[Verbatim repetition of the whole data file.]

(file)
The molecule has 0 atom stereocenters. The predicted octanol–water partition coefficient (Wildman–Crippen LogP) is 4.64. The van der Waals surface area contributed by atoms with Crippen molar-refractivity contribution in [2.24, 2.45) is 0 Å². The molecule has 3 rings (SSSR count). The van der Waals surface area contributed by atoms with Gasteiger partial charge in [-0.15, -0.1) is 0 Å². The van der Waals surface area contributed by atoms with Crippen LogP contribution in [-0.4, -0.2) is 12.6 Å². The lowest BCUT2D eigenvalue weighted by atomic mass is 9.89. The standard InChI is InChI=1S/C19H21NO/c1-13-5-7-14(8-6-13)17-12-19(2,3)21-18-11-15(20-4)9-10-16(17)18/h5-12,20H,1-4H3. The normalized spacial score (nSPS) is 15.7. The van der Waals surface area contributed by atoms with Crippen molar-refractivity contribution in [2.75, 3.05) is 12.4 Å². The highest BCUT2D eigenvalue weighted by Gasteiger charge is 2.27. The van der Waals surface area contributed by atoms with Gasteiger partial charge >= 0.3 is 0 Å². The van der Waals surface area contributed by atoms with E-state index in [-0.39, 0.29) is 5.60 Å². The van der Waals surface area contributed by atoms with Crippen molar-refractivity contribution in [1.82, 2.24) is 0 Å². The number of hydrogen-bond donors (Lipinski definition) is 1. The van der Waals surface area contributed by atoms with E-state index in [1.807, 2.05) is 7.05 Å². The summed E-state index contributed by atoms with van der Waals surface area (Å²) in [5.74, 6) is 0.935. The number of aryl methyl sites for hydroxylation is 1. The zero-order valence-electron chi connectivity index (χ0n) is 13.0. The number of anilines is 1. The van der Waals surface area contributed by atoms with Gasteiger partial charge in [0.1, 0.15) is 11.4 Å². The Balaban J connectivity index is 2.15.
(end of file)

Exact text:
The molecule has 0 atom stereocenters. The predicted octanol–water partition coefficient (Wildman–Crippen LogP) is 4.64. The van der Waals surface area contributed by atoms with Crippen molar-refractivity contribution in [2.24, 2.45) is 0 Å². The molecule has 3 rings (SSSR count). The van der Waals surface area contributed by atoms with Gasteiger partial charge in [-0.15, -0.1) is 0 Å². The van der Waals surface area contributed by atoms with Crippen LogP contribution in [-0.4, -0.2) is 12.6 Å². The lowest BCUT2D eigenvalue weighted by atomic mass is 9.89. The standard InChI is InChI=1S/C19H21NO/c1-13-5-7-14(8-6-13)17-12-19(2,3)21-18-11-15(20-4)9-10-16(17)18/h5-12,20H,1-4H3. The normalized spacial score (nSPS) is 15.7. The van der Waals surface area contributed by atoms with Crippen molar-refractivity contribution in [2.75, 3.05) is 12.4 Å². The highest BCUT2D eigenvalue weighted by Gasteiger charge is 2.27. The van der Waals surface area contributed by atoms with Gasteiger partial charge >= 0.3 is 0 Å². The van der Waals surface area contributed by atoms with E-state index in [-0.39, 0.29) is 5.60 Å². The van der Waals surface area contributed by atoms with Crippen molar-refractivity contribution in [1.82, 2.24) is 0 Å². The number of hydrogen-bond donors (Lipinski definition) is 1. The van der Waals surface area contributed by atoms with E-state index in [1.807, 2.05) is 7.05 Å². The summed E-state index contributed by atoms with van der Waals surface area (Å²) in [5.74, 6) is 0.935. The number of aryl methyl sites for hydroxylation is 1. The zero-order valence-electron chi connectivity index (χ0n) is 13.0. The number of anilines is 1. The van der Waals surface area contributed by atoms with Gasteiger partial charge in [0.1, 0.15) is 11.4 Å². The Balaban J connectivity index is 2.15.